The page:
Nature & Science
The National Park Service recognizes that animal, human, and ecosystem health are inextricably linked and viewed holistically. A healthy ecosystem is a place where people, animals, plants, and natural processes interact in ways that support life within an historic range of variability. The living and nonliving components of the ecosystem are often connected in ways that are obscure, or are very complex and unexpected. Science (both western science and local knowledge) is essential in understanding these connections. By focusing research and monitoring on vital resources within an ecosystem, Park biologists and cooperating scientists can provide management with crucial information on current conditions and long-term trends of these vital resources. This will help ensure that the ecosystems are sustained for future generations.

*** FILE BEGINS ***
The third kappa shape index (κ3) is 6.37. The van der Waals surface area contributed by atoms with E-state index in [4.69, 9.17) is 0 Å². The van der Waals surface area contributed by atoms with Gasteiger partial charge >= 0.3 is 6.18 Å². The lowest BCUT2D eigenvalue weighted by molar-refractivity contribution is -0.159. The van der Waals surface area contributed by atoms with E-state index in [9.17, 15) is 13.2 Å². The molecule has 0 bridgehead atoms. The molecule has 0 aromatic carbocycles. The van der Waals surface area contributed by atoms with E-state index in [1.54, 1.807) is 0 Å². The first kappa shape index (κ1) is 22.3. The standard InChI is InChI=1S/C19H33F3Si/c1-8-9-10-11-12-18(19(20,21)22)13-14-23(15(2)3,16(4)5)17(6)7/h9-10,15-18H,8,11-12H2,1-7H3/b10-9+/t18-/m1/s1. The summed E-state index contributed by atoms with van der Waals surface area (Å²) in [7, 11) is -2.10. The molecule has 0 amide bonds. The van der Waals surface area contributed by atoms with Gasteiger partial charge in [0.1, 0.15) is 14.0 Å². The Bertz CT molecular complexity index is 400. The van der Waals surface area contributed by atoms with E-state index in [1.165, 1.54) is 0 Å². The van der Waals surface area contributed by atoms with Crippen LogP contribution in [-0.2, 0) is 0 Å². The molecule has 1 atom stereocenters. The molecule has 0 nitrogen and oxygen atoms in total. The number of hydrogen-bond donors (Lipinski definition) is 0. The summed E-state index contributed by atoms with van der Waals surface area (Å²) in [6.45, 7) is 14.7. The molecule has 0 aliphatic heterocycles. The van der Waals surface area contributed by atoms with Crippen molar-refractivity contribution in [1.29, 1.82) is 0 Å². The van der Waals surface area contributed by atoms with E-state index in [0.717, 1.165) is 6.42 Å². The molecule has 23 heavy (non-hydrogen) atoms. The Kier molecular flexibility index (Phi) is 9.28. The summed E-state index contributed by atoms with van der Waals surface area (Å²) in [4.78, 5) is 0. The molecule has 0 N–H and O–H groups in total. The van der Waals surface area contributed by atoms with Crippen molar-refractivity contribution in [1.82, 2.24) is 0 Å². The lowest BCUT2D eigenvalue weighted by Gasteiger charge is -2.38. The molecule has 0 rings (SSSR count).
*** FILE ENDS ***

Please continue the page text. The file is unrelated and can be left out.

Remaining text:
Looking for reports or data about research in the Preserve? Explore the NPS Inventory & Montoring Program's Central Alaska Network website.
Interested in conducting research in Yukon-Charley Rivers? Information outlining requirements and considerations for research in wilderness.
Read the Alaska Park Science, a publication of science-related topics from all the national parks in Alaska.
Did You Know?
The 1,979 mile long Yukon River flows through Yukon-Charley Rivers for 128 miles at 6-8 mph, to eventually empty into the Bering Sea.